Don’t get me wrong, Dr. Dallemand. I am not necessarily opposed to every detail of your plan. But in my estimation the negatives far outweigh the positives, and even where I agree in principle (foreign language learning, year-round school), I have grave misgivings about the proposed implementation. Far more worrying than your proposals, however, I am deeply concerned about the heavy-handed manner in which they are being advanced. If I may be blunt, you have not assured me that your talk about openness to “revisions, additions, and deletions” is anything more than a last-minute damage control maneuver.

I will watch with interest how you and the Board proceed in the weeks to come. An attitude of transparency and humility would be a refreshing change, and a good start to a more fruitful and healthy relationship with the people who pay your salary.


Darrell J. Pursiful, Ph.D.


The Macon “Miracle”?

Dispatched today to William Thomas Barnes III, President of the Bibb County School Board:

Mr. Barnes,

My parents were teachers at a public high school in the inner city of Detroit. They could tell you stories about incompetent teachers, school-board politics, disengaged parents, and unprepared students that would make your toes curl. And yet, they inculcated in me a deep appreciation for public schools. I am a product of a public school education, and it never entered my mind to send my child to a private school—until we moved to Macon.

It was with profound displeasure that I learned last week that Dr. Dallemand’s plan to revitalize the Bibb County School system involved closing schools and eliminating teachers. I cannot fathom how this will result in anything other than larger class sizes, less individualized attention to students, and further academic decline.

I am, furthermore, mystified at the idea of shifting fourth- and fifth-graders into middle school and what were once middle-schoolers into high school.

What leaves me most stupefied is that Dr. Dallemand is unable to answer legitimate questions about how much his so-called “miracle” will cost in the short term. It is simple due diligence to know what the plan is likely to cost and make that information available.

While I agree that we must do something for the good of Bibb County Public Schools, we don’t have to do this! A bad idea doesn’t become a good one just because we have to do “something.” Dr. Dallemand is asking for the largest and most radical change in the history of Bibb County Schools since integration, and he is asking for this change to be approved after only seven days of consideration. At the very least, one would have thought he would take the time to sell his plan to the stakeholders—the parents—rather than ramrodding it through the board. That is what leaders do when they have a grand vision. Only the insecure try to rush a decision before all the details are known and explored.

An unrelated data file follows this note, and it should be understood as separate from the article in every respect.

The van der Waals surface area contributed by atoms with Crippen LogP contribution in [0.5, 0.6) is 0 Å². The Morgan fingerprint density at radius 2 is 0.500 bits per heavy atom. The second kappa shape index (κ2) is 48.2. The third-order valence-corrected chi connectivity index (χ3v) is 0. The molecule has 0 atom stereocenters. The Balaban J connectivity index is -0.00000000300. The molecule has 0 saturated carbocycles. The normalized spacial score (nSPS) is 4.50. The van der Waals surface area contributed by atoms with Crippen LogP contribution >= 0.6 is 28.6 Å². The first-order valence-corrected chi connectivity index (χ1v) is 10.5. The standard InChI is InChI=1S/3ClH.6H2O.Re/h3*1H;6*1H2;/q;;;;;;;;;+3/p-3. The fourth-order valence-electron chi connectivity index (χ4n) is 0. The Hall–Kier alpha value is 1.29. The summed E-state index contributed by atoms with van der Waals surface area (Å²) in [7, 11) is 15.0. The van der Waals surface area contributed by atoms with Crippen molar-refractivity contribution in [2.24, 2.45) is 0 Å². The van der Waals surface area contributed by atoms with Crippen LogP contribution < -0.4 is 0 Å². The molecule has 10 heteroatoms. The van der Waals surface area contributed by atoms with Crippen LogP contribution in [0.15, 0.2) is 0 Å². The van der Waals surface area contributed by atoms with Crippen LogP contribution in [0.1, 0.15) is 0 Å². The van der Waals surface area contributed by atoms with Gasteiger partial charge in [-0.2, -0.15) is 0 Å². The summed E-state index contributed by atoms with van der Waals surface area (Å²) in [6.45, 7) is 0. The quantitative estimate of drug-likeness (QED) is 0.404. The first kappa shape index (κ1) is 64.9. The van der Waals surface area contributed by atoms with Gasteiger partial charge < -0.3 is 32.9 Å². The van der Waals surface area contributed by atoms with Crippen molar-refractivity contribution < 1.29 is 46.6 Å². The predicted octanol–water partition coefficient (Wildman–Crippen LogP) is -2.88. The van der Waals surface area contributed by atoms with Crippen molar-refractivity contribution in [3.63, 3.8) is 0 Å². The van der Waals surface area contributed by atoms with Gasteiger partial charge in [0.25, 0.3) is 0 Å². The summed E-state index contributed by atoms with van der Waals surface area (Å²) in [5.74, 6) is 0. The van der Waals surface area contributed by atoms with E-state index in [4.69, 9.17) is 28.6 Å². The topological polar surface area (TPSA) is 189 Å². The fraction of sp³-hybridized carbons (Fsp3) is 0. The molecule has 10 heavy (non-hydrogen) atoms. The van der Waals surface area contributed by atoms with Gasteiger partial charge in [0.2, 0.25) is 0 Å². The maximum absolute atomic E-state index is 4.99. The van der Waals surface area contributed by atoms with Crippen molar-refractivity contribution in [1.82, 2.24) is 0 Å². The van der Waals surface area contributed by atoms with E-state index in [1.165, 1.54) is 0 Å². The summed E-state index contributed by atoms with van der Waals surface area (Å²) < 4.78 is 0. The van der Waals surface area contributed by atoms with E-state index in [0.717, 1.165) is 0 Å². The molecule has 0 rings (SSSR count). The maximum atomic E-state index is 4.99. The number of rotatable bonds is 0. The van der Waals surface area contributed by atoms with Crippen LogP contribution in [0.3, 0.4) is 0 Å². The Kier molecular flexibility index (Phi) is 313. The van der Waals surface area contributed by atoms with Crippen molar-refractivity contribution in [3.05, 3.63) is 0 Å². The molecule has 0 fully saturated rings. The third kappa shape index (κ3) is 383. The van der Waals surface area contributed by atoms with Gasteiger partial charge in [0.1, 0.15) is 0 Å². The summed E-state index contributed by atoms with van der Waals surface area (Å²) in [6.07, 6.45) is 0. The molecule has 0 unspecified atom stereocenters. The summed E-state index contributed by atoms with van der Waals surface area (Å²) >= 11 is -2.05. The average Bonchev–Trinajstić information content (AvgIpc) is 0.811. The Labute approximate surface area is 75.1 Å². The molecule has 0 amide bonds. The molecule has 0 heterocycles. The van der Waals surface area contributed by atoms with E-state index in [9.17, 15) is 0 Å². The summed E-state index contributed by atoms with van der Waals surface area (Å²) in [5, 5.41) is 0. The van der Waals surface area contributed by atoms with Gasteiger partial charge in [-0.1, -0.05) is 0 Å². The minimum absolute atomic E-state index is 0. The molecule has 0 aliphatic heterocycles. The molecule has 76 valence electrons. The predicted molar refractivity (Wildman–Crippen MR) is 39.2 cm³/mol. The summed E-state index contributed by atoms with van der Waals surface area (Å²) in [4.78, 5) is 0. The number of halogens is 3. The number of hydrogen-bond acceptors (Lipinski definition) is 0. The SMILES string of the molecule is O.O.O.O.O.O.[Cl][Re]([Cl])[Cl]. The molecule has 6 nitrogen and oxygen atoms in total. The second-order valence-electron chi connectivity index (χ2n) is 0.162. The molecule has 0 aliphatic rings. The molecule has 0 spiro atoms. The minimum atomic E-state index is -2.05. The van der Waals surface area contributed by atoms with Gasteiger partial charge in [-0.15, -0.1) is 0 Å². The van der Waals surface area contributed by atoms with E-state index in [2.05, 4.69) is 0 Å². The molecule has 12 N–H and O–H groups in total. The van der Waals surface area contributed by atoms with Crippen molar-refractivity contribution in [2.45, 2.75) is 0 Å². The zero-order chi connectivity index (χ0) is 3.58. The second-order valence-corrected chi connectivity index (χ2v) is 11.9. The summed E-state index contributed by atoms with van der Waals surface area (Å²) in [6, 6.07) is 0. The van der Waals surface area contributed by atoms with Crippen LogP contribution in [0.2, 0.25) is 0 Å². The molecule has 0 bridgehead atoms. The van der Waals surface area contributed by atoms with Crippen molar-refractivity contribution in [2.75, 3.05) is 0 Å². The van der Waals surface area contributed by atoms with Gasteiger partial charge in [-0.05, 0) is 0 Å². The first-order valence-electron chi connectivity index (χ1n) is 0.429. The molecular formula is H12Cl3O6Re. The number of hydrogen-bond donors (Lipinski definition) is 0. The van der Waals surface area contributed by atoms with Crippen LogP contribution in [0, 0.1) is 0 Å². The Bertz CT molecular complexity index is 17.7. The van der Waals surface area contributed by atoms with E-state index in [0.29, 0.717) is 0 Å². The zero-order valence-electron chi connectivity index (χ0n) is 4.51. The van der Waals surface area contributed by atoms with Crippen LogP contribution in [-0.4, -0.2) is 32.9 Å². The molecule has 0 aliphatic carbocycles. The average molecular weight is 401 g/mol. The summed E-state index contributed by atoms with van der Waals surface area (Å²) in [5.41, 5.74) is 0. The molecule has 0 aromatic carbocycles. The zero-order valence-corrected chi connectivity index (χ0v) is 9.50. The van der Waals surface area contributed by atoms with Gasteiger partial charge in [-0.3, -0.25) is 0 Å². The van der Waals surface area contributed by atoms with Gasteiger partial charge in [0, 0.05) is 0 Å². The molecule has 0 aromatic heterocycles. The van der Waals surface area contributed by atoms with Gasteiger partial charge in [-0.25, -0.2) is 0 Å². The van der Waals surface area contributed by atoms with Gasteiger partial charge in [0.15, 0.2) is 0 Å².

Among some of my closest friends—who represent a wide array of political perspectives but who all possess advanced degrees in their fields and are more than knowledgeable and involved in their children’s education—I am not aware of any who support this morass of a plan.

Rest assured, I will be looking very carefully into private school options for my child should the school board fail to apply the brakes to Dr. Dallemand’s half-baked agenda. The board may be willing to experiment on my child, but I do not have to like it, and I certainly do not have to stand for it.


Darrell J. Pursiful, Ph. D.

UPDATE: Just learned about the petition at Change.org: “Stop the ‘Macon Miracle’ Plan.”

I Blinked

…and suddenly this beautiful little girl…

became this beautiful big girl!

Happy birthday, Sweetheart!

My Favorite Superbowl Ad

It wasn’t necessarily the best, but it was the one that made me the most “homesick.” The Joe Louis monument, the Fox Theater….

I much prefer my winters in the South, though. 🙂